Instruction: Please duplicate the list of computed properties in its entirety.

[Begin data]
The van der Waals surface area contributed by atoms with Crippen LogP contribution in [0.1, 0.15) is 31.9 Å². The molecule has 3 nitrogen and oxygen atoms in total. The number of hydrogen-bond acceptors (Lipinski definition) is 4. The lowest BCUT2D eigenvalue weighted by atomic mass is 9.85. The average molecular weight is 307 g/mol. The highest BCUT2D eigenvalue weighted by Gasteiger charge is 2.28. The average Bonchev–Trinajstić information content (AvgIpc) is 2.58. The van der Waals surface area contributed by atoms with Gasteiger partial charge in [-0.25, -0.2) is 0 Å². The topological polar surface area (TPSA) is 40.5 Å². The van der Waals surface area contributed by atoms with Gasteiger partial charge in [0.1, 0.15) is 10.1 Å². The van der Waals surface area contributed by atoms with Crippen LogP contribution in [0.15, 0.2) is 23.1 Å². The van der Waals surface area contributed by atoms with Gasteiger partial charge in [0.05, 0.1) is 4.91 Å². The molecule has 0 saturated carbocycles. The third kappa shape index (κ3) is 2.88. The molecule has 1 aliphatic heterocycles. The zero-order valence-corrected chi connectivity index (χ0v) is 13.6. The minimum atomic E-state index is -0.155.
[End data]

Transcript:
The van der Waals surface area contributed by atoms with Crippen LogP contribution in [0.1, 0.15) is 31.9 Å². The molecule has 3 nitrogen and oxygen atoms in total. The number of hydrogen-bond acceptors (Lipinski definition) is 4. The lowest BCUT2D eigenvalue weighted by atomic mass is 9.85. The average molecular weight is 307 g/mol. The highest BCUT2D eigenvalue weighted by Gasteiger charge is 2.28. The average Bonchev–Trinajstić information content (AvgIpc) is 2.58. The van der Waals surface area contributed by atoms with Gasteiger partial charge in [-0.25, -0.2) is 0 Å². The topological polar surface area (TPSA) is 40.5 Å². The van der Waals surface area contributed by atoms with Gasteiger partial charge in [0.1, 0.15) is 10.1 Å². The van der Waals surface area contributed by atoms with Crippen LogP contribution in [0.15, 0.2) is 23.1 Å². The van der Waals surface area contributed by atoms with Gasteiger partial charge in [0.05, 0.1) is 4.91 Å². The molecule has 0 saturated carbocycles. The third kappa shape index (κ3) is 2.88. The molecule has 1 aliphatic heterocycles. The zero-order valence-corrected chi connectivity index (χ0v) is 13.6. The minimum atomic E-state index is -0.155.